Egypt’s police lose court battle to keep their beards
A ruling that allowed policemen with beards to work in Egypt was suspended by an Egyptian court, a judicial source said on Thursday, ending a six-year legal battle that triggered a debate between personal freedoms and state security.
Wednesday's decision came after a lawyer appealed against a ruling to allow them to return to work and demanded the interior ministry apply regulations that prevent bearded officers from serving.
"The beard in Arab countries is considered religious, it isn't just something normal," lawyer Mohammed Hamed Salem told AFP.
"How do you feel when you cross a checkpoint run by bearded officers," he asked.
The case dates back to 2012 when bearded police demonstrated under Islamist president Mohamed Morsi, demanding the officers be allowed to serve.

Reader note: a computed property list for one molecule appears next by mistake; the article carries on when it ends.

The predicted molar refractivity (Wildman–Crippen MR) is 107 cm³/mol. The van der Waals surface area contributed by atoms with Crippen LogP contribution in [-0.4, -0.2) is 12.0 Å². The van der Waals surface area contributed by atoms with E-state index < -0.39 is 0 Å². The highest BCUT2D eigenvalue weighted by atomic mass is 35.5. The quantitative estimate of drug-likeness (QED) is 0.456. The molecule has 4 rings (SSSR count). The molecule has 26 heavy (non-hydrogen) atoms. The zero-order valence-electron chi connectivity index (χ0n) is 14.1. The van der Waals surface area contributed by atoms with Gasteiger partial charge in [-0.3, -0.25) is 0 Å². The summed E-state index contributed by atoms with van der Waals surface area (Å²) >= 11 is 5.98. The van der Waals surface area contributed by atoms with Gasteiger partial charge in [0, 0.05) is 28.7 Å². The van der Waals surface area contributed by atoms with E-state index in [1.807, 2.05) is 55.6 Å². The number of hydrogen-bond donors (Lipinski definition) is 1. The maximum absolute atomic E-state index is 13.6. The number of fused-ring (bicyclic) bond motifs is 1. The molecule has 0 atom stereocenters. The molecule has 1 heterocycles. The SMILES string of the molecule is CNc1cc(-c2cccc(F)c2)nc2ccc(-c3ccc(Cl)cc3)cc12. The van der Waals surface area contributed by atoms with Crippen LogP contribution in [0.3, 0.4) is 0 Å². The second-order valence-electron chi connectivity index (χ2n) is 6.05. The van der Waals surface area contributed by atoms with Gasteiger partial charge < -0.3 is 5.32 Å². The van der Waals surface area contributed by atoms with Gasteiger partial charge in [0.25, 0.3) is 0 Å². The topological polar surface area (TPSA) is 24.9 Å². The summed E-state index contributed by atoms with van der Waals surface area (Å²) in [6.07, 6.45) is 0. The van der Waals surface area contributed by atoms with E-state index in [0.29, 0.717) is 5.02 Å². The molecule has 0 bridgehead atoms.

After Morsi's ouster in 2014, the interior ministry dismissed 10 policemen because of their beards.
In July, police regulations were again called into question and bearded officers were officially allowed to return to their beats.
“The return of bearded officers to the employment by Ministry of the Interior violated the constitution’s definition of Egypt as a civil state and constituted a danger to Egyptian society and these men are a threat to national unity and social peace,” the attorney who brought the case before the Urgent Matters Court said.
Salem said he immediately filed an appeal over "fears these police officers are Islamists".
Egypt's former Grand Mufti Ali Gomaa issued a fatwa in 2013 confirming facial hair is a personal choice, not a mandatory Islamic duty, but some sectors of the Egyptian state have associated beards with political Islamism.
Agencies contributed to this report.